State of the Nation 2016: Infrastructure funding - how to pay for the solutions we need



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Philip Davies
Chief Executive Officer, Infrastructure Australia


Philip Davies is the Chief Executive Officer of Infrastructure Australia, with a mandate to provide independent expert advice to all levels of government on infrastructure policy and planning. Infrastructure Australia publicly advocates for reforms on key issues including means of funding, financing, delivering and operating infrastructure and how to better plan and utilise infrastructure networks. Mr Davies is an experienced infrastructure executive who has had over 25 years shaping policy, delivering nationally significant infrastructure projects, and leading reform within the infrastructure sector. Before joining Infrastructure Australia, he led AECOM’s Infrastructure Advisory business in Asia Pacific providing government and private sector clients with infrastructure advisory services.

Infrastructure Australia CEO, Philip Davies discusses infrastructure funding following his participation at CEDA's State of the Nation conference.

Infrastructure funding and financing are frequently discussed concepts, but getting to the bottom of what they mean can help policymakers find direct and effective ways to meet our future infrastructure needs.

The 2015 Australian Infrastructure Audit found that current levels of infrastructure spending in Australia will be insufficient to support our growing population and harness the benefits of our close proximity to the booming economies of China and South-East Asia.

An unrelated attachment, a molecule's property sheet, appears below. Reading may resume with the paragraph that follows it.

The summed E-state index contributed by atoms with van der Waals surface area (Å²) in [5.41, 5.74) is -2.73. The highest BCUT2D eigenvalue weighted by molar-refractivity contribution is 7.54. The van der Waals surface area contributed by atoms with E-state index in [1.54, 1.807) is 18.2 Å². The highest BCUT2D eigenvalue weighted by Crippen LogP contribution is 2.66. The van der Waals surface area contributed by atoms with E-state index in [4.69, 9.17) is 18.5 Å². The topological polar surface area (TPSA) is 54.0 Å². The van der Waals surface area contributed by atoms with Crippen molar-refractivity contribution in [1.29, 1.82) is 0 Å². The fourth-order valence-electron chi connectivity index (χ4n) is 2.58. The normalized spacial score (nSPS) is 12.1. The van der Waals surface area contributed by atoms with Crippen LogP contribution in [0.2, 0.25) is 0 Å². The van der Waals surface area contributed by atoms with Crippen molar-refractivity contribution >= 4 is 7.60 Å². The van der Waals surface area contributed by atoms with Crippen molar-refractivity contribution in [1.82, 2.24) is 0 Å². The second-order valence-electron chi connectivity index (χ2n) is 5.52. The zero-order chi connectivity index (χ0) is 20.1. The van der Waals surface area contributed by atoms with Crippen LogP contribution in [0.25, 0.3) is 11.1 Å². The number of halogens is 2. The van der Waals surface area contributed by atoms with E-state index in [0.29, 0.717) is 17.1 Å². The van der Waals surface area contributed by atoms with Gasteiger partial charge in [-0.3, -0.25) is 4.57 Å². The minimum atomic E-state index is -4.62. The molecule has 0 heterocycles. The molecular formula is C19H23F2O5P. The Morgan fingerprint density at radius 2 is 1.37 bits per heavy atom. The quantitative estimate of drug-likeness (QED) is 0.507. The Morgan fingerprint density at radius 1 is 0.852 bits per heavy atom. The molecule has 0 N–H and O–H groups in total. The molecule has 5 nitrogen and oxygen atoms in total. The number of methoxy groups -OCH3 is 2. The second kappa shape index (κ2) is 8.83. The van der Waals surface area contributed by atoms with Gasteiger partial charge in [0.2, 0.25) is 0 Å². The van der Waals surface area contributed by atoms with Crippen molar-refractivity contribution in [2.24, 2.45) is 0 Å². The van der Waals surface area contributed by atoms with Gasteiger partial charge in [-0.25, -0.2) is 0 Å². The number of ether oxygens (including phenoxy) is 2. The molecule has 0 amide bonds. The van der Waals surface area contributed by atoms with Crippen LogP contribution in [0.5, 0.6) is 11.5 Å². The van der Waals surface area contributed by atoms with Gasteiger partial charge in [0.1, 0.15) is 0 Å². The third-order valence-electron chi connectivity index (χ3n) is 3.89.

The Audit identified that Australia’s population will grow to more than 30 million people by 2031, with the population of Australia’s four largest cities – Sydney, Melbourne, Brisbane and Perth projected to grow by close to 50 per cent.

Similarly, population growth to our north will see Asia represent around two-thirds of the world’s middle class population by 2031. This will drive significant demand for Australian produce, resources and services, and enable our businesses to access some of the world’s largest consumer markets.

However, if we don’t make fundamental changes to the way we plan, fund, deliver and use our infrastructure, Australia could face a future of congestion and constraint.

Increasing bottlenecks and delays will mean it takes longer for Australians to get to work or home, our goods will take longer to reach ports and markets, and the many services we rely on from infrastructure will decline. Road congestion alone could cost the Australian economy $53 billion each year by 2031.

Australian governments therefore need to deliver more and better infrastructure to support a growing and changing economy. This will require more funding and better use of that funding.

Given that infrastructure investments are often multi-decade in nature, the funding task extends beyond the substantial capital investments associated with new infrastructure to include the costs of operation, maintenance, renewal and disposal.